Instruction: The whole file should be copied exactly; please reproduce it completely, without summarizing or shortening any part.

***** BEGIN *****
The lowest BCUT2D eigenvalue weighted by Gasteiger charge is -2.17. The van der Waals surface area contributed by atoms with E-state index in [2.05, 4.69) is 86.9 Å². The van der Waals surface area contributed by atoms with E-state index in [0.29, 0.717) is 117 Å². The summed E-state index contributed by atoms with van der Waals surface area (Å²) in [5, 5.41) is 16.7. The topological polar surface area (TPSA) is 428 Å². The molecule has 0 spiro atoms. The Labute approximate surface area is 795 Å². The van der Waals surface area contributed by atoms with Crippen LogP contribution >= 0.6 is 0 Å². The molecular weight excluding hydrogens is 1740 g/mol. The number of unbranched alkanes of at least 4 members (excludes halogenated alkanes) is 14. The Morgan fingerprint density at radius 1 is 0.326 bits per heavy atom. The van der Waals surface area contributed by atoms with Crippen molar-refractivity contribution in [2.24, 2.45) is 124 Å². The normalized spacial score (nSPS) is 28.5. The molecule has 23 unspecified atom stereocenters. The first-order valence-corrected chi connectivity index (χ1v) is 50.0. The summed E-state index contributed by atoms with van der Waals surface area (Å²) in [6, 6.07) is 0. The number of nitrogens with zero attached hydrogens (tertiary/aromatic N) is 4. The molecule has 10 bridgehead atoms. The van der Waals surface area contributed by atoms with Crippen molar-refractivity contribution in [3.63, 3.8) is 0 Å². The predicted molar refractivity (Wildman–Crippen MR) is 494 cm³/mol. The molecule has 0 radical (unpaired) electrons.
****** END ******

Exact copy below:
The lowest BCUT2D eigenvalue weighted by Gasteiger charge is -2.17. The van der Waals surface area contributed by atoms with E-state index in [2.05, 4.69) is 86.9 Å². The van der Waals surface area contributed by atoms with E-state index in [0.29, 0.717) is 117 Å². The summed E-state index contributed by atoms with van der Waals surface area (Å²) in [5, 5.41) is 16.7. The topological polar surface area (TPSA) is 428 Å². The molecule has 0 spiro atoms. The Labute approximate surface area is 795 Å². The van der Waals surface area contributed by atoms with Crippen LogP contribution >= 0.6 is 0 Å². The molecular weight excluding hydrogens is 1740 g/mol. The number of unbranched alkanes of at least 4 members (excludes halogenated alkanes) is 14. The Morgan fingerprint density at radius 1 is 0.326 bits per heavy atom. The van der Waals surface area contributed by atoms with Crippen molar-refractivity contribution in [2.24, 2.45) is 124 Å². The normalized spacial score (nSPS) is 28.5. The molecule has 23 unspecified atom stereocenters. The first-order valence-corrected chi connectivity index (χ1v) is 50.0. The summed E-state index contributed by atoms with van der Waals surface area (Å²) in [6, 6.07) is 0. The number of nitrogens with zero attached hydrogens (tertiary/aromatic N) is 4. The molecule has 10 bridgehead atoms. The van der Waals surface area contributed by atoms with Crippen molar-refractivity contribution in [3.63, 3.8) is 0 Å². The predicted molar refractivity (Wildman–Crippen MR) is 494 cm³/mol. The molecule has 0 radical (unpaired) electrons.